Creating a wildlife haven one plant at a time

Friday, April 30, 2010


The Spiderwort (Tradescantia ohiensis) is the most common wildflower in the Eastern United States. Typically found in meadows or woodland areas the flower has 3 petals with 6 stamen which bloom in the morning. If the sun gets too strong the blooms will close. The flower only blooms once and then dies but the good news is that each stem produces over 20 flowers that bloom at different times. The scientific name is named after John Tradescant, the gardener for King Charles I of England, who brought the seed to America from England.

The blue flowers really pop against the green, grass-like foliage. I have planted these in my woodland garden where they get some early morning sun and the blooms last all day. These plants were transplanted from my in-laws farm in Southern Mississippi last year. They have acclimated to the Georgia soil and are thriving in their new location and are continuously producing new flowers.

Monday, April 26, 2010

The dazzling beauty of the iris

My bearded irises are in full bloom and it reminds me of one of my favorite painters, Vincent Van Gogh. He was a master at capturing the dazzling beauty of the iris. However, this perennial is no prima donna. They are hardy and vigorous with flamboyant flowers. The upright petals act as colorful flags to attract pollinating insects while the downward curving petals (or falls) function as a landing pad. The yellow blotches and veining are a guide that directs the insect to the nectar while the fuzzy beard attached to the falls help the pollinator hang on once there. Here I have tried to capture the various parts of the flower in its most basic form.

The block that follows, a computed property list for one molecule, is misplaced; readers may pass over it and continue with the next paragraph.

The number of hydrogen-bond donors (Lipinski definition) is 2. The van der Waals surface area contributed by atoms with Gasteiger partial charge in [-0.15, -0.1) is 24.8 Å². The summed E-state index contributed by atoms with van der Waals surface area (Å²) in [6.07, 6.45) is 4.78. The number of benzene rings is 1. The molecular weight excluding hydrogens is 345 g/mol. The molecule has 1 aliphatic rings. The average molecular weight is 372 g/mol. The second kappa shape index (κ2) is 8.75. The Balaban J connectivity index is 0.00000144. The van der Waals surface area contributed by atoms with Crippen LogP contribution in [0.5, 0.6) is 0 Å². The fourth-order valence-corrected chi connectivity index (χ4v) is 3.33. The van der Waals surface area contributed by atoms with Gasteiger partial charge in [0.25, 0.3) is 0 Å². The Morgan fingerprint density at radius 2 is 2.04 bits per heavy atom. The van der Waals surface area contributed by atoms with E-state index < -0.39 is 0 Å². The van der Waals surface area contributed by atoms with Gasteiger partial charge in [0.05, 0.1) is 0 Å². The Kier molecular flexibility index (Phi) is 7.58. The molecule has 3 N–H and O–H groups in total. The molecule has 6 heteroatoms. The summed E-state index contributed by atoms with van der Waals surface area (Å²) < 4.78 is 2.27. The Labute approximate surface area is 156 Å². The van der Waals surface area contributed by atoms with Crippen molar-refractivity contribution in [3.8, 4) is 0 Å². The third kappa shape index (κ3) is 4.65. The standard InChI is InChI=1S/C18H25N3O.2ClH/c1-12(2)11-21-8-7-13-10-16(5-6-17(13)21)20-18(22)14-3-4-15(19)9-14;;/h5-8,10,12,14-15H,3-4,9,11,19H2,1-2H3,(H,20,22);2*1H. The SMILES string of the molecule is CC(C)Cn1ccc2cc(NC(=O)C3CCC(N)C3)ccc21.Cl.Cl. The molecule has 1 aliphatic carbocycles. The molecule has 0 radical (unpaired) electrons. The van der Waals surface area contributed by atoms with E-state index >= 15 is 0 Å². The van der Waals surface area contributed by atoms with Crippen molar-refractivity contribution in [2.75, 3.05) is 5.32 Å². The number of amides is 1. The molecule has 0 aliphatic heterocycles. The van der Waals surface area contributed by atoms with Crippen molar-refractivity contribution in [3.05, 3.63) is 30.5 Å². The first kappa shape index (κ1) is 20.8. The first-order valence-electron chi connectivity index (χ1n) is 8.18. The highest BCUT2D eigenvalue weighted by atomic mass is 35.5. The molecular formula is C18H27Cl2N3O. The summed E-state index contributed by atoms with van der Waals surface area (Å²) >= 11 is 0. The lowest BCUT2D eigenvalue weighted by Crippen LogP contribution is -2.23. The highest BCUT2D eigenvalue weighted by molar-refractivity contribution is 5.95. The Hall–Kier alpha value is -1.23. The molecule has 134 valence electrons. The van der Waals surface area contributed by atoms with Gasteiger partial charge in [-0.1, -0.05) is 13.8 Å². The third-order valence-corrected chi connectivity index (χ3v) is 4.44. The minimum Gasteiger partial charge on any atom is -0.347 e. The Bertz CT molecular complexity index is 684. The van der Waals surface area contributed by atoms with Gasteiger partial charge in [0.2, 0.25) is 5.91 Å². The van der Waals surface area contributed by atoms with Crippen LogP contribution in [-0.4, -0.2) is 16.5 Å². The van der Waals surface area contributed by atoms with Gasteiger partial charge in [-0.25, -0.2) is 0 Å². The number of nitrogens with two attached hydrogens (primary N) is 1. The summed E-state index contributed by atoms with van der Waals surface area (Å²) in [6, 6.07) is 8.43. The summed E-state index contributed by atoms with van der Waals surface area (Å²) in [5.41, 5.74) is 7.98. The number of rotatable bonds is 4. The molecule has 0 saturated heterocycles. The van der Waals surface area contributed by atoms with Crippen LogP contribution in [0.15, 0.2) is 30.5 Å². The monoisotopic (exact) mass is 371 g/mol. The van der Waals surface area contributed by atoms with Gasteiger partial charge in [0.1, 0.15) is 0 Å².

Saturday, April 24, 2010

Enjoying spring in my garden

It has been so busy in the garden the past few weeks I haven't actually posted anything for some time. Today we are having rain, rain & more rain so it is a good time to take a look at all that has been going on. Everyday is bringing new foliage, flowers and the promise of more to follow.

Lady Banks climbing rose Rosa banksiae

Swallowtail on Emerald Cushion Blue Creeping Phlox Phlox subulata

Yellow Columbine Aquilegia chrysantha

Star of Bethlehem Ornithogalum umbellatum

Mulberry Ruffles Lavender with bee

Bleeding Heart Dicentra spectabilis

Blue Columbine Aquilegia dichroa